Skip to main content

Royal Commission welcomes AIHW report containing updated suicide data

The Royal Commission into Defence and Veteran Suicide welcomes the release of a key report which includes an extra five years of data on the number of suicide deaths among current and ex-serving ADF members.

The Australian Institute of Health and Welfare (AIHW) annual suicide monitoring report reveals at least 1,600 serving and ex-serving ADF members died by suicide between 1997 and 2020.

There were 79 deaths by suicide in 2020.

Commission Chair, Nick Kaldas, said the suicide rate in the Defence and veteran community continued to be of grave concern.

“These aren’t just numbers, but people who tragically felt they could not go on,” Commissioner Kaldas said.

“Behind every death by suicide are family members, friends and colleagues whose lives are forever changed.”

The AIHW’s previous report recorded 1,273 deaths by suicide between 2001 and 2019.

All five suicide monitoring reports have shown ex-serving ADF members are at a higher risk of death by suicide than the general population. This year’s report is largely consistent with previous reports, and reveals:

  • Ex-serving males are 27% more likely to die by suicide than Australian males
  • Ex-serving females are 107% more likely to die by suicide than Australian females
  • Current permanent and reserve males are about half as likely to die by suicide as Australian males
  • Men who leave the ADF for involuntary medical reasons are three times as likely to die by suicide than those who leave voluntarily

Commissioner Kaldas said the increase in available suicide data was vital to the work of the inquiry.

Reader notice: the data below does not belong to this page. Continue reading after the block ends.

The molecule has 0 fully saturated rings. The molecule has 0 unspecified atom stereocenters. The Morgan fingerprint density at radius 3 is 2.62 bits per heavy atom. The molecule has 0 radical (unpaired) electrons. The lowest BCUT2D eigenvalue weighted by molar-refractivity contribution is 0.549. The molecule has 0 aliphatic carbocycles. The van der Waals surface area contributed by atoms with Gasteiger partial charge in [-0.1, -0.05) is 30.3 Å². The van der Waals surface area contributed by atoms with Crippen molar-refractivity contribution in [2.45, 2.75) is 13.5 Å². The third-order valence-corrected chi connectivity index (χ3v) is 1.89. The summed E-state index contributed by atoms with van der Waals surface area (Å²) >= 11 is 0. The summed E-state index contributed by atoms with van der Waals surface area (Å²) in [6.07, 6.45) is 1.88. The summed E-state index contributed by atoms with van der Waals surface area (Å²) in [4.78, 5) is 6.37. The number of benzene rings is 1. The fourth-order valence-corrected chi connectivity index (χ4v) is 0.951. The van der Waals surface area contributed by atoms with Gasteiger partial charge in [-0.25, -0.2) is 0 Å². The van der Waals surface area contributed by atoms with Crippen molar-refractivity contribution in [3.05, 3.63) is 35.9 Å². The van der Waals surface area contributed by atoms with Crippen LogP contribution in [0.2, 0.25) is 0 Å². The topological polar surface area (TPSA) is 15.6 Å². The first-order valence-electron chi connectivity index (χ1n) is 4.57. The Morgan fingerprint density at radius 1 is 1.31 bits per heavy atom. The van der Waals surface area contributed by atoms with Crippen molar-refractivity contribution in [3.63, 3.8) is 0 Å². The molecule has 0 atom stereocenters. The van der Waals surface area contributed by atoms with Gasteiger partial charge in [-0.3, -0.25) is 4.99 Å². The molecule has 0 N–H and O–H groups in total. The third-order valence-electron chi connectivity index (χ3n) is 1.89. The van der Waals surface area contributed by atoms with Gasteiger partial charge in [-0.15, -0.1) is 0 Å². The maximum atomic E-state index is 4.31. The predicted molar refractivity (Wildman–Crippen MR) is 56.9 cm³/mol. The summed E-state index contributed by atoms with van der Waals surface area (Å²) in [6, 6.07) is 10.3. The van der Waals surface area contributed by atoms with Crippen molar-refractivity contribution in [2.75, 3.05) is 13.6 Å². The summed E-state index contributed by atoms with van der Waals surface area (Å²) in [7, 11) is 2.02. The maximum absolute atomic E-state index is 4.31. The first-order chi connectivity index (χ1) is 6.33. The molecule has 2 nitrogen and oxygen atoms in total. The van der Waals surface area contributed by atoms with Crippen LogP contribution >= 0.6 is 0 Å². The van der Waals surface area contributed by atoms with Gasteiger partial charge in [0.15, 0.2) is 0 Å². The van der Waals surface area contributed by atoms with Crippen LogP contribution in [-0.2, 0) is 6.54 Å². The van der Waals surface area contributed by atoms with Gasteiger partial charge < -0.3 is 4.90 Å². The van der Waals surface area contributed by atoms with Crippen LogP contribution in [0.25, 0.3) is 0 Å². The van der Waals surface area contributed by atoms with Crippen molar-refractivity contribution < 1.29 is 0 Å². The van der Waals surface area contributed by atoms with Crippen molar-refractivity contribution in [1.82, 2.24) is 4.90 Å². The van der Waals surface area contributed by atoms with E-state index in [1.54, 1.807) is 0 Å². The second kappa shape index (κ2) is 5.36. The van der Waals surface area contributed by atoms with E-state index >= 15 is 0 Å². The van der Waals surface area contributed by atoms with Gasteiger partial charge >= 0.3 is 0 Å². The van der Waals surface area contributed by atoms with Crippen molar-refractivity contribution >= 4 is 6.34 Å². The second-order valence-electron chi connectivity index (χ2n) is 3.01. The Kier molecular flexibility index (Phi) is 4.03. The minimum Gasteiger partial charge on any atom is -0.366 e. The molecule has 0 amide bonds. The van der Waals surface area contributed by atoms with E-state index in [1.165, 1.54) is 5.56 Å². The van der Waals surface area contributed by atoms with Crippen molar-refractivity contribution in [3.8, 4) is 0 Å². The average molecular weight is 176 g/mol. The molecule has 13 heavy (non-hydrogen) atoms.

“It is important we have a full picture of the problem, to understand where and how to best direct efforts to prevent suicide, and to improve the lives and wellbeing of the Defence and veteran community,” Commissioner Kaldas said.

Commissioner Kaldas said it was crucial that organisations, such as the AIHW, receive the relevant health and transition data held by the Department of Defence, to help gain better insight into the issues that might be impacting suicide rates or levels of suicidality amongst serving and ex-serving Defence members. He said the Commission would also benefit from suicide data of those who served before 1985.

The Royal Commission into Defence and Veteran Suicide has held seven public hearings, with its eighth hearing in Wagga Wagga to begin on 28 November 2022.

The inquiry continues to encourage current and ex-serving ADF members and their families to make submissions.

“We want to hear about all aspects of the military, including recruitment, training, deployment, culture, injury management and transition into civilian life,” Commissioner Kaldas said.

“Coming forward isn’t always easy, but your story can help us to make the changes needed to better support serving and ex-serving members.”

The Commission handed down its Interim Report in August and a final report is due by June 2024.